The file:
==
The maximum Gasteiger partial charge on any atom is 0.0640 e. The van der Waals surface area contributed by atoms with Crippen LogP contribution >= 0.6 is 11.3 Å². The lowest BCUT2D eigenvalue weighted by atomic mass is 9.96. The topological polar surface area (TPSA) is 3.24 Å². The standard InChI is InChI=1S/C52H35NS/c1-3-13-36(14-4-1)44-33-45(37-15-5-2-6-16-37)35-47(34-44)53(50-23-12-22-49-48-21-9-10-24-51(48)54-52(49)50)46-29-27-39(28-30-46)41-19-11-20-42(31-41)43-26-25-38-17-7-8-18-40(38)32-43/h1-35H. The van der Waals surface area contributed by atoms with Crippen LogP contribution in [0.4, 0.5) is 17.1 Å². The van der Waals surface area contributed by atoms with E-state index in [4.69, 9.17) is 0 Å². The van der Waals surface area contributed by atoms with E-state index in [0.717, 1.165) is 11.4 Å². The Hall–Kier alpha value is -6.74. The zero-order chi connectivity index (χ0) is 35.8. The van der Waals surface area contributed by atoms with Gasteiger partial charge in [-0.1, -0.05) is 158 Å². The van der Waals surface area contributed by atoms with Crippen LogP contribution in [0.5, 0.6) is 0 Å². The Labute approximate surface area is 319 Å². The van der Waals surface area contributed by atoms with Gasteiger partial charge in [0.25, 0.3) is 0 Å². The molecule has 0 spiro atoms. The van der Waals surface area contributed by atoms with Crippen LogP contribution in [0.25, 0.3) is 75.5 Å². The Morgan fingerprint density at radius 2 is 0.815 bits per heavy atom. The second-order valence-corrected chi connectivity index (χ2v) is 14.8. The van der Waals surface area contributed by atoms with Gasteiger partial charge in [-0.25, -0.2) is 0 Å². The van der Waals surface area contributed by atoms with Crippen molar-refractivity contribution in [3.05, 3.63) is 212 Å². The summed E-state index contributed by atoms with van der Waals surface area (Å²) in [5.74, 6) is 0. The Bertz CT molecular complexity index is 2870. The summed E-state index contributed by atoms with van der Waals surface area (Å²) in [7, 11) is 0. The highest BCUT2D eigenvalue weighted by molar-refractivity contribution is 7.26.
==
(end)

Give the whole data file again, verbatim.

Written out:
The maximum Gasteiger partial charge on any atom is 0.0640 e. The van der Waals surface area contributed by atoms with Crippen LogP contribution >= 0.6 is 11.3 Å². The lowest BCUT2D eigenvalue weighted by atomic mass is 9.96. The topological polar surface area (TPSA) is 3.24 Å². The standard InChI is InChI=1S/C52H35NS/c1-3-13-36(14-4-1)44-33-45(37-15-5-2-6-16-37)35-47(34-44)53(50-23-12-22-49-48-21-9-10-24-51(48)54-52(49)50)46-29-27-39(28-30-46)41-19-11-20-42(31-41)43-26-25-38-17-7-8-18-40(38)32-43/h1-35H. The van der Waals surface area contributed by atoms with Crippen LogP contribution in [0.4, 0.5) is 17.1 Å². The van der Waals surface area contributed by atoms with E-state index in [4.69, 9.17) is 0 Å². The van der Waals surface area contributed by atoms with E-state index in [0.717, 1.165) is 11.4 Å². The Hall–Kier alpha value is -6.74. The zero-order chi connectivity index (χ0) is 35.8. The van der Waals surface area contributed by atoms with Gasteiger partial charge in [-0.1, -0.05) is 158 Å². The van der Waals surface area contributed by atoms with Crippen LogP contribution in [0.5, 0.6) is 0 Å². The Labute approximate surface area is 319 Å². The van der Waals surface area contributed by atoms with Gasteiger partial charge in [0.25, 0.3) is 0 Å². The molecule has 0 spiro atoms. The van der Waals surface area contributed by atoms with Crippen LogP contribution in [0.25, 0.3) is 75.5 Å². The Morgan fingerprint density at radius 2 is 0.815 bits per heavy atom. The second-order valence-corrected chi connectivity index (χ2v) is 14.8. The van der Waals surface area contributed by atoms with Gasteiger partial charge in [-0.25, -0.2) is 0 Å². The van der Waals surface area contributed by atoms with Crippen molar-refractivity contribution in [3.05, 3.63) is 212 Å². The summed E-state index contributed by atoms with van der Waals surface area (Å²) in [5.74, 6) is 0. The Bertz CT molecular complexity index is 2870. The summed E-state index contributed by atoms with van der Waals surface area (Å²) in [7, 11) is 0. The highest BCUT2D eigenvalue weighted by molar-refractivity contribution is 7.26.